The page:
A model is a simplification of a system. The term hydrologic model can be used to refer to everything from a physical model of a watershed to an integrated surface water groundwater computational model. In all cases a hydrologic model is a term used to describe a model or simplification of a complex system.
Under SGMA the term model most commonly refers to either 1) hydrogeologic conceptual models, which are described in the above section under basin setting], or 2) mathematical hydrologic models used to understand hydrologic systems. This section provides a brief overview of mathematical hydrologic models.
Mathematical hydrologic models
Hydrologic models use equations to represent surface water hydrology and the groundwater systems to which they are connected. They use model codes, which are then tailored to a specific site using a particular set of governing equations, parameters, and boundary conditions. For example, working with the USGS, Santa Clara Valley Water District used the MODFLOW-2000 model code to develop a hydrologic model for its district. This model is referred to as the Santa Clara Valley Regional Ground-Water/Surface-Water Flow Model.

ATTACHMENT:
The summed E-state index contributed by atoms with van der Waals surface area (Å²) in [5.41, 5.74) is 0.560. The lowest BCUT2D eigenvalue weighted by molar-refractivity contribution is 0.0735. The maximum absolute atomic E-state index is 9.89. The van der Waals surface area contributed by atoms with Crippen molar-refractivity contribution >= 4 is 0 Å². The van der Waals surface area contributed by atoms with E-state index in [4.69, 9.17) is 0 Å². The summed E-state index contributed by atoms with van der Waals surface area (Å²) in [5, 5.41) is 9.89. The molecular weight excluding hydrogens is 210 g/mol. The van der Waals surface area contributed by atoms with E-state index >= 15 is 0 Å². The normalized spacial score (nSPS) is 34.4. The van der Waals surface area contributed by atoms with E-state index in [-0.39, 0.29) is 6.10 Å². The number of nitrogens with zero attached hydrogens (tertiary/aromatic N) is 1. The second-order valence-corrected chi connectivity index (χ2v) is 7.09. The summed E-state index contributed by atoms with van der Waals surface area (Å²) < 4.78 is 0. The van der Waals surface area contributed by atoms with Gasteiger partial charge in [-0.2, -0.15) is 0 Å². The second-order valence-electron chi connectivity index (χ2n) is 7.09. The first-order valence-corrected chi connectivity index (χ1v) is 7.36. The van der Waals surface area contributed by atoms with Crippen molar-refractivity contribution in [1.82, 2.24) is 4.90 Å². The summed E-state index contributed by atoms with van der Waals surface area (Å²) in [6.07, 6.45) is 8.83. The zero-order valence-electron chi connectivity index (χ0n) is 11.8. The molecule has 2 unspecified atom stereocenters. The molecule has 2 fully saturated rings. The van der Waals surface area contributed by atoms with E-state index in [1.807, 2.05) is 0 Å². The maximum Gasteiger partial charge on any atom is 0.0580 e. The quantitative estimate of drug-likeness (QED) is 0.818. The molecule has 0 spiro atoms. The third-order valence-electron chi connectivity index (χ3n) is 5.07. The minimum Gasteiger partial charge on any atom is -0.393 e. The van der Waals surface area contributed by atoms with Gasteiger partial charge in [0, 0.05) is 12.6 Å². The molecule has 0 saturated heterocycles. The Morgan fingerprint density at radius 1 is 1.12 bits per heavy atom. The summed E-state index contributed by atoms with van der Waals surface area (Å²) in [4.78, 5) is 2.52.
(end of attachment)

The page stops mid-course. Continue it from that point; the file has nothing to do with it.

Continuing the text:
While models are a simplification of reality, they can serve as powerful tools to develop a better understanding of hydrologic systems, reliable estimates of groundwater budgets, identify data gaps, forecast the outcome of future management actions on a groundwater basin, and explore alternative management strategies. Models provide the link between established management criteria and the management approaches necessary to achieve them.
That being said, developing useful, predictive models capable of simulating the potential changes resulting from changes in management actions take significant data, time, energy, technical expertise, and financial resources to develop. Agencies should work closely with model developers to understand what data are available, and to ensure that model development is consistent with the data in a basin. Finally, hydrologic models do not provide as a single “true” value, rather they provide potential outcomes. Agencies using hydrologic models for management decisions should work with the model developer to understand model uncertainty, its sources, and the potential range of possible outcomes.